Schmidt says the United States leads in restaurant coupon trials, although McDonald's has conducted successful SMS promotions in Germany, for example. He doesn't think SMS (including location-based) couponing will take off due to annoyance and the novelty factor wearing off.

Nevertheless, several United States trials show positive results. Mobile ad network SkyGo recently sent coupons for Subway, Kentucky Fried Chicken, and Turley's to opt-in participants in Boulder, Colorado. SkyGo president and co-founder Daren Tsui says the click-thru and redemption rates were positive, particularly for ads including the words "FREE" or "% Discount" and tied to trivia and polls. The results did decrease during the four-month run, however.

Another wireless coupon company, PlanetHopper, sent time-sensitive 2 for 1 drink and 10 percent off coupons for local bars and restaurants to New York residents with positive results - though it was admittedly difficult to track the SMS results and gauge which types of offers worked best.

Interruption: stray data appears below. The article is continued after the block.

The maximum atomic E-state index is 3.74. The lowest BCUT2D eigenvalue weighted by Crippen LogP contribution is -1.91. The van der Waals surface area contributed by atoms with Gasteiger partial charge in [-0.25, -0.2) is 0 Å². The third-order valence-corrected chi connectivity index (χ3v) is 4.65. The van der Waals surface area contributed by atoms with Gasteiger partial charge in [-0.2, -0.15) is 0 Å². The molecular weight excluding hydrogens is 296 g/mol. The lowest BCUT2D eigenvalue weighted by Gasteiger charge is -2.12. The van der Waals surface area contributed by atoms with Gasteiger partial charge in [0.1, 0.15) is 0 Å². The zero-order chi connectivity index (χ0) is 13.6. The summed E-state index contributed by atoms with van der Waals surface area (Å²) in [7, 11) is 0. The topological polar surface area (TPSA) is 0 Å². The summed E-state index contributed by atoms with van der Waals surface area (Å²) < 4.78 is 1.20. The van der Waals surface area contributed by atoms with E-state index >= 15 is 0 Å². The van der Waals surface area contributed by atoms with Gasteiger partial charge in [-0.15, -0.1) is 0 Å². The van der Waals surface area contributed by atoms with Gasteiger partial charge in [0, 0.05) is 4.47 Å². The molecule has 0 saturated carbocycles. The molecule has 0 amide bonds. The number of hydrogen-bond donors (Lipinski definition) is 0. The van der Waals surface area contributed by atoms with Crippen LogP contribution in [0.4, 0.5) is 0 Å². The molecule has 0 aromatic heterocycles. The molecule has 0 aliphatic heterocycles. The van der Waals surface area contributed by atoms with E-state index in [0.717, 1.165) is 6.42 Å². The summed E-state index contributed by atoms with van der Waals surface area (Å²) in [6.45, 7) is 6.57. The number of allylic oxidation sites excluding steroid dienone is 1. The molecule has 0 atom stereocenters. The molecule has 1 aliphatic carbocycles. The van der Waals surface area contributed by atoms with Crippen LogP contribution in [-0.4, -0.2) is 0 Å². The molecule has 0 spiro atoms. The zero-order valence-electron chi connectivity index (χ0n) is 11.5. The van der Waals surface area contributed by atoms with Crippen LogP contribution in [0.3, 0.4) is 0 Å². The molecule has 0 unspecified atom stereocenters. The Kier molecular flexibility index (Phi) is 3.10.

The company sees more value for larger chains and large potential overseas. Notably, the company didn't charge for the ads, but expects little resistance to doing so in the future.

Aside from some help finding the closest restaurant when I'm on the road, it'll probably be a little while before I can truly call fast food fast. Fortunately, companies like 2Scoot are tackling the payment issue, speeding the process for the consumer and providing positive ROI for restaurants. As smart cards start to infiltrate America, even more help is likely to follow. And if I can save a few cents in the process, all the better.

David Cotriss has published over 100 articles, mostly on wireless and new media topics. He has an advertising background and is originally from San Jose, CA. He now resides in sunny Los Angeles, CA.